There has been a wide coverage of Facebook’s new features in the media. As already reported, developers can now build a Facebook commerce-driven experience, which is more relevant to avid shoppers and offer more effective social discovery also for sellers. They can get insights into user preferences and use the data to promote their products better. All these new opportunities are going to make shopping experience on the popular networking site more social and richer. Here are a few ways the changes are likely to fuel social commerce.
A new level of relevance is made possible as far as the Facebook shopping experience is concerned thanks to custom Open Graph gestures. By enabling new buttons like ‘Want’, ‘Own’, ‘Love’ etc, users can express themselves about a product more specifically. Consequently, News Feed stories can be customized so as to generate phrases like ‘so and so reviewed’ or ‘liked’ a product. Such posts will lead to more enhanced social discovery in comparison to a simple ‘Like’.
The new buttons can be used to enrich the overall social shopping experience and feel within Facebook storefronts. For instance, one can check who ‘owns’ a particular product and connect with other people for recommendations. This feature will enable sellers in the future to better engage with shoppers. For instance, if they know that a user already owns a product, they might request for a review.
The new Ticker generates a persistent real-time stream sellers can utilize for publicizing products, just as it lets users discover music that their friends are tuning to. However, developers should publish only those activities shoppers consent to promote.
As part of the design changes, the networking site will aggregate application activity for building persistent modules on one’s Timeline. An array of social shopping widgets will post to an individual’s profile like holiday/ birthday wish lists. These lists are automatically created on basis of the custom action buttons.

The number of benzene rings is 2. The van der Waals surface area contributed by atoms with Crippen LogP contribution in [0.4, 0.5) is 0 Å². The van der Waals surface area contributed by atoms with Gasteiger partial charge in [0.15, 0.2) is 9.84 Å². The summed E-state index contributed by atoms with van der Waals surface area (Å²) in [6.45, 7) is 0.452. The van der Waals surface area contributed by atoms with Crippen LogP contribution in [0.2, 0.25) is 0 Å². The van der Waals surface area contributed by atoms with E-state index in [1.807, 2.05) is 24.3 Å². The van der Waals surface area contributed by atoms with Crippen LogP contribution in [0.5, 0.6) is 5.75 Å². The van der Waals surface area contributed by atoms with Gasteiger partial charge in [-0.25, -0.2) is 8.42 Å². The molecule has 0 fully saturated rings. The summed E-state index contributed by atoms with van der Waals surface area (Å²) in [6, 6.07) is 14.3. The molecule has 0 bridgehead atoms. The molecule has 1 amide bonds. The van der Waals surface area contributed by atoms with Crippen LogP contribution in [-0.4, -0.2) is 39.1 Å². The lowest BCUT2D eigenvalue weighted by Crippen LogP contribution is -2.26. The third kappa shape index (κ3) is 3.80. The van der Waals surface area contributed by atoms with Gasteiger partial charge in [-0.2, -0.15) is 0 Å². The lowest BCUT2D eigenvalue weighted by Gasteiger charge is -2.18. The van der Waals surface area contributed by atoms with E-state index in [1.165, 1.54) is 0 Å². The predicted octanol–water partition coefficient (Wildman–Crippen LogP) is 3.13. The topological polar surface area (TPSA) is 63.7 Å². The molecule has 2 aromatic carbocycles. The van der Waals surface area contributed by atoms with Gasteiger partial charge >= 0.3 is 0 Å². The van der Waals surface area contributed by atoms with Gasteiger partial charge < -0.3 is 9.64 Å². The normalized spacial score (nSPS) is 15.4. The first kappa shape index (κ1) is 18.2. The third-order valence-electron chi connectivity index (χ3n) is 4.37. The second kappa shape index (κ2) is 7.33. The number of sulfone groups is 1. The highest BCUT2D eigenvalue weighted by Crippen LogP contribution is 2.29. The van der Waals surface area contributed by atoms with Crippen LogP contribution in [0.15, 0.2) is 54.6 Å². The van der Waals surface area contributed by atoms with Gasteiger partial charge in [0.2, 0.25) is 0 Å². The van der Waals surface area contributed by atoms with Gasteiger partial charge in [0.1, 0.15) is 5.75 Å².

By adding product-focused lists to one’s profile, one can let others know what one wants, and make it much easier for them to know what to get for those special occasions. The Ticker will play a part in promoting these personal wish lists. Just ‘Want’ a recently launched product and a fresh Ticker story will be generated automatically.
Developers will enjoy a greater control over the content shown in the permissions dialog, and thus can far better articulate how a user’s data will be utilized. Social shopping applications can tell about the type of data to be used and its benefits to the shopper. A permissions dialog can well explain that a person’s Facebook interests will be put to use for providing product recommendations and customized deals. This could, in turn, increase the users’ participation.
You might in the near future click on a special ‘invite friends to shop’ button put within a social storefront to generate a targeted in the Ticker post that reveal what you are shopping. Once a friend clicks on it, he or she can discuss choices and recommendations in comment box. That first-hand feedback might be part of the store’s public comments, or may be kept private.
These kinds of interactive experiences will be the hallmark of the new social shopping experience.